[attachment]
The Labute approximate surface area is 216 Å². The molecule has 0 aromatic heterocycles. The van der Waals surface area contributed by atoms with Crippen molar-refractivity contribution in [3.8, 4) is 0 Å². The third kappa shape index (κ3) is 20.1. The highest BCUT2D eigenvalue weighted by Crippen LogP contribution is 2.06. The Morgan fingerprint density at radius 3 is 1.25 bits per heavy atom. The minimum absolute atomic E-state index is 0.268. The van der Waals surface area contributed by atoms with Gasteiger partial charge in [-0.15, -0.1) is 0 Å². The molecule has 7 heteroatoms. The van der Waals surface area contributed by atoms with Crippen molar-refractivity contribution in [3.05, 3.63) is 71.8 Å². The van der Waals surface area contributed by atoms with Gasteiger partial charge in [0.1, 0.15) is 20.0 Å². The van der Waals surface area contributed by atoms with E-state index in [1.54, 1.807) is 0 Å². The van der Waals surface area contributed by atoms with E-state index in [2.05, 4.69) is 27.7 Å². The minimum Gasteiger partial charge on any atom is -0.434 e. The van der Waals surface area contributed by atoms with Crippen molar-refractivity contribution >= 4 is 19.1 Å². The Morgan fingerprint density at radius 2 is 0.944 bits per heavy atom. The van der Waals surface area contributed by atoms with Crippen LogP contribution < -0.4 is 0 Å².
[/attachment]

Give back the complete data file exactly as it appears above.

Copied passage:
The Labute approximate surface area is 216 Å². The molecule has 0 aromatic heterocycles. The van der Waals surface area contributed by atoms with Crippen molar-refractivity contribution in [3.8, 4) is 0 Å². The third kappa shape index (κ3) is 20.1. The highest BCUT2D eigenvalue weighted by Crippen LogP contribution is 2.06. The Morgan fingerprint density at radius 3 is 1.25 bits per heavy atom. The minimum absolute atomic E-state index is 0.268. The van der Waals surface area contributed by atoms with Gasteiger partial charge in [-0.15, -0.1) is 0 Å². The molecule has 7 heteroatoms. The van der Waals surface area contributed by atoms with Crippen molar-refractivity contribution in [3.05, 3.63) is 71.8 Å². The van der Waals surface area contributed by atoms with Gasteiger partial charge in [0.1, 0.15) is 20.0 Å². The van der Waals surface area contributed by atoms with E-state index in [1.54, 1.807) is 0 Å². The van der Waals surface area contributed by atoms with E-state index in [2.05, 4.69) is 27.7 Å². The minimum Gasteiger partial charge on any atom is -0.434 e. The van der Waals surface area contributed by atoms with Crippen molar-refractivity contribution >= 4 is 19.1 Å². The Morgan fingerprint density at radius 2 is 0.944 bits per heavy atom. The van der Waals surface area contributed by atoms with Crippen LogP contribution < -0.4 is 0 Å².